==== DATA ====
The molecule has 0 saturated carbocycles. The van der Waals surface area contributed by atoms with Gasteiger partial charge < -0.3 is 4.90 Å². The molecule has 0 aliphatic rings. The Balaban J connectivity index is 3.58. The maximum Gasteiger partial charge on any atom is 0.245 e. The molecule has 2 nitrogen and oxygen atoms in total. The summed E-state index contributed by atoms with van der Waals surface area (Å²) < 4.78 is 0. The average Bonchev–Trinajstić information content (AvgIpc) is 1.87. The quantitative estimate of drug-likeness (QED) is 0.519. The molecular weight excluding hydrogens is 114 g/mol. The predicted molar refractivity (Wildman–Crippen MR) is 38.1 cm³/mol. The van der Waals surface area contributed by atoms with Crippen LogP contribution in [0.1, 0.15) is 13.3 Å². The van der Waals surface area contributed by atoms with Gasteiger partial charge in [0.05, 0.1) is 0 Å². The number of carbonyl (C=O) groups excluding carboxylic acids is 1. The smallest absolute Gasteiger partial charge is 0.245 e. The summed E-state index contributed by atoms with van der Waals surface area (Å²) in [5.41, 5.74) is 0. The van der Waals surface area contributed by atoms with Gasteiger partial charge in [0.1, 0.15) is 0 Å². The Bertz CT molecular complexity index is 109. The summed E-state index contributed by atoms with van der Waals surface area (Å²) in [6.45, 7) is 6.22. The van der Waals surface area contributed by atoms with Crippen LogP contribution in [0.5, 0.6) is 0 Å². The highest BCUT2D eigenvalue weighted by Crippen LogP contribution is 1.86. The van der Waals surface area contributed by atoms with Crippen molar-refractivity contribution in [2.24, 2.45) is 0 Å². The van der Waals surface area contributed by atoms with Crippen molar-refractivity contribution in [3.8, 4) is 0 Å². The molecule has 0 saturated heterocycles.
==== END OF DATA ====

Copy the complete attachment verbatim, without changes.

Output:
The molecule has 0 saturated carbocycles. The van der Waals surface area contributed by atoms with Gasteiger partial charge < -0.3 is 4.90 Å². The molecule has 0 aliphatic rings. The Balaban J connectivity index is 3.58. The maximum Gasteiger partial charge on any atom is 0.245 e. The molecule has 2 nitrogen and oxygen atoms in total. The summed E-state index contributed by atoms with van der Waals surface area (Å²) < 4.78 is 0. The average Bonchev–Trinajstić information content (AvgIpc) is 1.87. The quantitative estimate of drug-likeness (QED) is 0.519. The molecular weight excluding hydrogens is 114 g/mol. The predicted molar refractivity (Wildman–Crippen MR) is 38.1 cm³/mol. The van der Waals surface area contributed by atoms with Crippen LogP contribution in [0.1, 0.15) is 13.3 Å². The van der Waals surface area contributed by atoms with Gasteiger partial charge in [0.05, 0.1) is 0 Å². The number of carbonyl (C=O) groups excluding carboxylic acids is 1. The smallest absolute Gasteiger partial charge is 0.245 e. The summed E-state index contributed by atoms with van der Waals surface area (Å²) in [5.41, 5.74) is 0. The van der Waals surface area contributed by atoms with Gasteiger partial charge in [0.1, 0.15) is 0 Å². The Bertz CT molecular complexity index is 109. The summed E-state index contributed by atoms with van der Waals surface area (Å²) in [6.45, 7) is 6.22. The van der Waals surface area contributed by atoms with Crippen LogP contribution in [0.5, 0.6) is 0 Å². The highest BCUT2D eigenvalue weighted by Crippen LogP contribution is 1.86. The van der Waals surface area contributed by atoms with Crippen molar-refractivity contribution in [2.24, 2.45) is 0 Å². The van der Waals surface area contributed by atoms with Crippen molar-refractivity contribution in [3.8, 4) is 0 Å². The molecule has 0 saturated heterocycles.